You're reading about buying Amtrak tickets and choosing sleepers; to jump elsewhere on the train, click numbers above or see the list below.
When you buy your Amtrak tickets
and choose a berth (a place to park yourself during the trip), you'll choose a coach seat
or sleeper. Amtrak sleeping accommodations, or sleepers, are private compartments with seats, beds, doors with curtains and, sometimes, private baths. Sleepers can be had on most long-haul Amtrak routes
Long haul trains generally have double decker Superliner
or one-level Viewliner cars. Pictured is a Viewliner roomette on the Laksehore Limited, which was my berth from New York to Chicago on the Lakeshore Limited train -- read about the Superliner roomette
on the previous page. Viewliner roomettes sleep and seat two and have a toilet and fold-down sink. Other Viewliner roomette amenities are listed on the previous page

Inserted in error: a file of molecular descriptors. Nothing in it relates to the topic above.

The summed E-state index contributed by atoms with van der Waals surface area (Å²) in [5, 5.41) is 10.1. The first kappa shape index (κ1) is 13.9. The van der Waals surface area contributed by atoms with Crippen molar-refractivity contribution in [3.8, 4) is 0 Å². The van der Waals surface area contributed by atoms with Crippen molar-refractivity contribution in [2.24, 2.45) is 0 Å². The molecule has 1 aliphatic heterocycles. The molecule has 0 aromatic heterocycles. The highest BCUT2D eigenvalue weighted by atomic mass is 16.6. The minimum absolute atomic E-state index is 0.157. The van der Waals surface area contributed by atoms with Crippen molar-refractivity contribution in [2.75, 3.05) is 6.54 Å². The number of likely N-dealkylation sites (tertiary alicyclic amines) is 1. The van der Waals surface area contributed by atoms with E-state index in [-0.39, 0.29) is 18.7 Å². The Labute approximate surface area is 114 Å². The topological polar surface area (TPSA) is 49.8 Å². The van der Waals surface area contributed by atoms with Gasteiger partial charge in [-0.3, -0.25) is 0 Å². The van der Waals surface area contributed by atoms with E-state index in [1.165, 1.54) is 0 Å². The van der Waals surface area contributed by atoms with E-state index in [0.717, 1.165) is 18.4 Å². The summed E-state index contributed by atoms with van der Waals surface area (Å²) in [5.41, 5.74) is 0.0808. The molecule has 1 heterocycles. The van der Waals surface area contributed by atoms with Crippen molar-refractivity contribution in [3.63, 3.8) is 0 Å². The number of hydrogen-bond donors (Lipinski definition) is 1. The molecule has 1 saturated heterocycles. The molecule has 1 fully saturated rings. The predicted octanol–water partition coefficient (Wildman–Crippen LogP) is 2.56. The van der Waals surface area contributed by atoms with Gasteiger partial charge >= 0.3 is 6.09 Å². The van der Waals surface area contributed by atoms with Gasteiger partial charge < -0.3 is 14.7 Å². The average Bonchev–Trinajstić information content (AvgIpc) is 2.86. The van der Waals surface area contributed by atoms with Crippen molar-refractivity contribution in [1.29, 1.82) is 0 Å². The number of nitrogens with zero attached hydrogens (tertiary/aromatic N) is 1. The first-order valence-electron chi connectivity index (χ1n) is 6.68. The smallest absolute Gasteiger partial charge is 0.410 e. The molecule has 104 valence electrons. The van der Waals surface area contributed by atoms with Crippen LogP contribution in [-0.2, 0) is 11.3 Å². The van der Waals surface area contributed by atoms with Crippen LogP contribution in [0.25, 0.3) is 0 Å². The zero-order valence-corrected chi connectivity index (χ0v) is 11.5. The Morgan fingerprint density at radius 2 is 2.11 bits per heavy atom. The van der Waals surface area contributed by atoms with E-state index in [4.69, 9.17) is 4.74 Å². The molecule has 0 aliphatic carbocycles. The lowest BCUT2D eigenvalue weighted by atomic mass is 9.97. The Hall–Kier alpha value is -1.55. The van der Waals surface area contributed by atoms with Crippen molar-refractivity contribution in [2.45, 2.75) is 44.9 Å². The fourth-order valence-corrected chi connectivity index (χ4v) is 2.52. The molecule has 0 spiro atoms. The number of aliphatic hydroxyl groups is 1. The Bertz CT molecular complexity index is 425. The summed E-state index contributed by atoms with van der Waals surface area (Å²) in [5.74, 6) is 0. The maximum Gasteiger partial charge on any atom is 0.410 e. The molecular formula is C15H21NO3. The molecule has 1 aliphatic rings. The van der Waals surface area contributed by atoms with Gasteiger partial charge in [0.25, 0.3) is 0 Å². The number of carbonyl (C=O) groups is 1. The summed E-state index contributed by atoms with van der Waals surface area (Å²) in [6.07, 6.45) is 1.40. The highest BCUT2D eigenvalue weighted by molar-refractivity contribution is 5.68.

Bedroom sleepers on Amtrak trains are a step up from roomettes, and have a sofa or bench-like sectional seat for two which converts to a bed, a separate seat or "easy chair," an upper bed which folds down from the wall, and a full bathroom with shower. Meant for two adults but can hold three; family bedrooms
(below) are larger.
Amtrak Bedroom Suites
Amtrak bedroom suites, basically two bedrooms combined, are a step up from a bedroom (above) and contain two bathrooms. Meant for four adults but can hold six.
Amtrak Family Bedrooms
Amtrak family bedrooms
can hold six people and have no
en-suite bathroom facilities; slightly reminiscent of some European train sleepers
. Bathrooms and showers at the end of the hall. See a picture of an Amtrak family bedroom sleeper.
Tickets in any Amtrak sleeper provide access to all public cars
on the train (some cars are train personnel quarters). In any sleeper, an attendant
makes up the beds.
Go on to the next page to see a picture of an Amtrak family bedroom
, or move to another Amtrak picture: